Now that it's finally java-compatible (c.f. my recent posts in the general thread about getting the JDK into a virtual FS
), I'm going to suggest Vesta to you all. And especially to those not using an SCM at the moment - vesta takes only a couple of minutes to setup, and without the pains of CVS etc leaves many people with no good reason not to use an SCM
We think it's good enough that we've spent considerable time getting Vesta to work with java (more on why that's important below), and moving all our source code from existing systems onto Vesta; I'm only suggesting it here because I genuinely believe it is *that* good (and some here will probably remember how high my standards are for SCM's
). Anyone who tries it and wants the java integration stuff, just mail me and you can have it (it's very small, it just needed some serious debugging to get it to work
General reasons why you might want to move to Vesta:
- It's free (LGPL, on sourceforge)
- It's very easy to install and configure (compared to e.g. CVS). Just a couple of RPM's and answering a couple of basic questions.
- It was designed and written in-house to manage the DEC Alpha microprocessor development teams. This is not a toy project, it's a serious SCM that's been in commercial use for years (and is still in production use at Compaq and Intel on three continents).
- It has the features and the reliability that the big chip companies demand. Including lots of good documentation (although the FAQ is rubbish)
It's a bit different from most non-expensive SCM's, e.g.:
- It automatically mounts the repository into your filesystem - you can just "cd" into the repository directly, and read and execute your classes and JAR's without first checking them out (and you have all your normal shell commands and aliases)
- Replication of repositories was built-in to the original design; DEC Alpha had a dev team split between the west and east coasts working on the same code. Replication is very easy and designed to replicate hundreds of megabytes daily.
- Distributed builds were also built-in: setting up a "build farm" is easy, and gives you parallelized builds
- Compiling is done within Vesta. Yep, that's right - it does your compiling for you, as part of the build process. At first this might sound strange, but it means that every build is 100% repeatable.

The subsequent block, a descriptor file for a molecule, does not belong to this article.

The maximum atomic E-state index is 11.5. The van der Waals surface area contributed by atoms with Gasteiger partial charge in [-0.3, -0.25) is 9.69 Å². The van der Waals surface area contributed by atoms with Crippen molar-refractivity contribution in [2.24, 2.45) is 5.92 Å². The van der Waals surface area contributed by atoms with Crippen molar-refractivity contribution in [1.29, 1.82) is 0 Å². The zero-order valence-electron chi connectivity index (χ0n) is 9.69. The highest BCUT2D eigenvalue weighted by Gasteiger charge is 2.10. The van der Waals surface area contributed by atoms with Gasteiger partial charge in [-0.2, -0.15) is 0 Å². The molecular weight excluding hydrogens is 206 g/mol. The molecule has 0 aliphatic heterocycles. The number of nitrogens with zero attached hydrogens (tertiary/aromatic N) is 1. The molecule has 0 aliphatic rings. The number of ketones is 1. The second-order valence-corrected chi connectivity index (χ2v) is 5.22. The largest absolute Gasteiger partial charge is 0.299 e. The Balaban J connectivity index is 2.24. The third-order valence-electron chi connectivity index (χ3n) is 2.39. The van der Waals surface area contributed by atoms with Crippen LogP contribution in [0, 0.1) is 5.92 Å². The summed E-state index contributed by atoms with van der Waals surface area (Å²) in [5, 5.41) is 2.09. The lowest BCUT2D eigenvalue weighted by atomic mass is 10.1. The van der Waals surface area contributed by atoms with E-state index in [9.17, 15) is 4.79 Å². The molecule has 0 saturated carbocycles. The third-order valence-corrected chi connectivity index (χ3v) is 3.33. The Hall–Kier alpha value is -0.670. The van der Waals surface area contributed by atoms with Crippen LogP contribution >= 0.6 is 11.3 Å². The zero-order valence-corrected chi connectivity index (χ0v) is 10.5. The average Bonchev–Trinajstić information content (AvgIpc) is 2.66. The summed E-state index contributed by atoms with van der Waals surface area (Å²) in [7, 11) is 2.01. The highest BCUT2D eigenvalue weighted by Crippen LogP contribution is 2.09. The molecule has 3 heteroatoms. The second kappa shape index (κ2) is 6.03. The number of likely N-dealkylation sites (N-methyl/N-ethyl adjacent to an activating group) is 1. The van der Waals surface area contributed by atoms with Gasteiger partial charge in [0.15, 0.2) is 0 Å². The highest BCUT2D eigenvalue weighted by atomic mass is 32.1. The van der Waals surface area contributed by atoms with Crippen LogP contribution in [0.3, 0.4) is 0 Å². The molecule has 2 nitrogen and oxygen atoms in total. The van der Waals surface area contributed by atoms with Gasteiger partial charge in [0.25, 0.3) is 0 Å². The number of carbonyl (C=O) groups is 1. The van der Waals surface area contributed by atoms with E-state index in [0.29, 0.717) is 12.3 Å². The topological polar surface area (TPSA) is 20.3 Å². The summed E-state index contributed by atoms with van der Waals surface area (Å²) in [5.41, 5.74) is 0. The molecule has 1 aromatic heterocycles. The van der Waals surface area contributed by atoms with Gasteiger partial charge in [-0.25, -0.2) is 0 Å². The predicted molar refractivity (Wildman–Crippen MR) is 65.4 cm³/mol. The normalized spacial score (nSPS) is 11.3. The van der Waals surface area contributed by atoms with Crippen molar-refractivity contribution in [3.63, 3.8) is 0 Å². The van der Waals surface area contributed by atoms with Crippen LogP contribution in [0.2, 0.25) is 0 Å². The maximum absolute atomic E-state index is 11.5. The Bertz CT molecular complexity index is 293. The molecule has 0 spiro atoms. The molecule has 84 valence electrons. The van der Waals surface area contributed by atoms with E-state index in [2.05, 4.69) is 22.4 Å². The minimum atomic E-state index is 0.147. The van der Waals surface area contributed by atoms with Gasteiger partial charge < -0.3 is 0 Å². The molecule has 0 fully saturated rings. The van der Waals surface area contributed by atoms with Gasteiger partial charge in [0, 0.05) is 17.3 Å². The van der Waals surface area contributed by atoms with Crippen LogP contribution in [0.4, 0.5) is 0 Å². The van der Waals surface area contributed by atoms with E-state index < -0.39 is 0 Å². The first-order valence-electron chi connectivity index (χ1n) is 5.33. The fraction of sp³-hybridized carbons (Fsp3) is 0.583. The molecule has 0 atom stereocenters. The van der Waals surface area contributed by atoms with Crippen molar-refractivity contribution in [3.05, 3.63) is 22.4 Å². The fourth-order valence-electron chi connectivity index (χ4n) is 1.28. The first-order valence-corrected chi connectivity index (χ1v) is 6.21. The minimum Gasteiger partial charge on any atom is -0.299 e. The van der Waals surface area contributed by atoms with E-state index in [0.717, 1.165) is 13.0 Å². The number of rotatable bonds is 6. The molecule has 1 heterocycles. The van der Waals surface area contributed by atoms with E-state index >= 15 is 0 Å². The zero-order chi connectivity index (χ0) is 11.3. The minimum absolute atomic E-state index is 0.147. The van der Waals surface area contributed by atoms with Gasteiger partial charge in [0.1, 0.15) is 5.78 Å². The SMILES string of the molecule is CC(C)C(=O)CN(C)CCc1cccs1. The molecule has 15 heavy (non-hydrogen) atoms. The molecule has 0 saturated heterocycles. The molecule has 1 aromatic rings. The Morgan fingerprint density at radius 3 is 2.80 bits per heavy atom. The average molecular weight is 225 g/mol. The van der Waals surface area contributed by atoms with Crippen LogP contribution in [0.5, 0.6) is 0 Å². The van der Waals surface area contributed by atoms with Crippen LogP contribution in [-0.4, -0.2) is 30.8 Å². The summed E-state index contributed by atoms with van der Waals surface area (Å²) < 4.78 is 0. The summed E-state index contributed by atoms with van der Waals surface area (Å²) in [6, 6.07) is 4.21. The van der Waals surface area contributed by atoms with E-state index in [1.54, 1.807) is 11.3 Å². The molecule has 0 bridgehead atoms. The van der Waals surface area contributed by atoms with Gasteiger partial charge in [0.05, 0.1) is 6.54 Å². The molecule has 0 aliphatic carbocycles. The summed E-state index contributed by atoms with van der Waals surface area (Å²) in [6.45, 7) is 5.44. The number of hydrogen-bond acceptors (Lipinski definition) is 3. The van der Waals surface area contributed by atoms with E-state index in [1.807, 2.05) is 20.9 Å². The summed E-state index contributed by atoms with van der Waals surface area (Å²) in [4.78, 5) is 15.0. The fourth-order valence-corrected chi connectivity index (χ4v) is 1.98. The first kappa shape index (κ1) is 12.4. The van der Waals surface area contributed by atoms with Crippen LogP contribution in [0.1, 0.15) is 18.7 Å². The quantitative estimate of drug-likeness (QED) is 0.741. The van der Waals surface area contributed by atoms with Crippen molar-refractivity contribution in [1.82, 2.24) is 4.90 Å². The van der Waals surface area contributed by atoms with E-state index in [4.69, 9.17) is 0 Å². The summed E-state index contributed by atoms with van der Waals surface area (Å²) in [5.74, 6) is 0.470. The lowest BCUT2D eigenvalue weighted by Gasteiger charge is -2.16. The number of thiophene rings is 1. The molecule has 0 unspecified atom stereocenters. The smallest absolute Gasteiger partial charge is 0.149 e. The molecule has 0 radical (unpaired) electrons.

- Every part of every build goes in a cache shared by every user - this is automatic distributed incremental builds. Builds tend to be very very fast (even more so when you have more developers).
The last two points are the most important. In C, the repeatable builds is a huge advantage (because there are so many libraries that introduce new bugs in successive versions). In Java this is less true, unless you use a lot of external libs - or do a lot of native compiling (note: no-one has made JET integration yet, although this could be a huge boon to JET developers if they did).
There is a big disadvantage, though: There currently isn't a server binary for Windows. This means you need a linux or unix machine to host the repository. Client access requires NFS which is usually built in to linux etc, and Microsoft made NFS a free upgrade for windows earlier this year. Some people also run samba to make the repository appear in windows networking (just as for mounting it in the FS: it means you can read and run classfiles, but you can't use this method to checkout/checkin without some extra jiggery-pokery).
FYI, before moving to vesta we had a hodge-podge of SCM's - CVS (buggy, prone to corrupting your source-code, slow, and difficult to setup new systems), RCS (less buggy, missing vital features such as checking-in whole packages at once: RCS can only check-in individual files, which gets VERY painful on large projects), and some half-breeds, part RCS, part CVS, part Windows-Explorer integration. I make no secret of my hatred of CVS (having nearly missed deadlines because of source-code corruption), and I know that a lot of people love it (fair enough, if it works for you). I don't want to start a flame-war, I'm only saying this as a disclaimer so that you're aware of my bias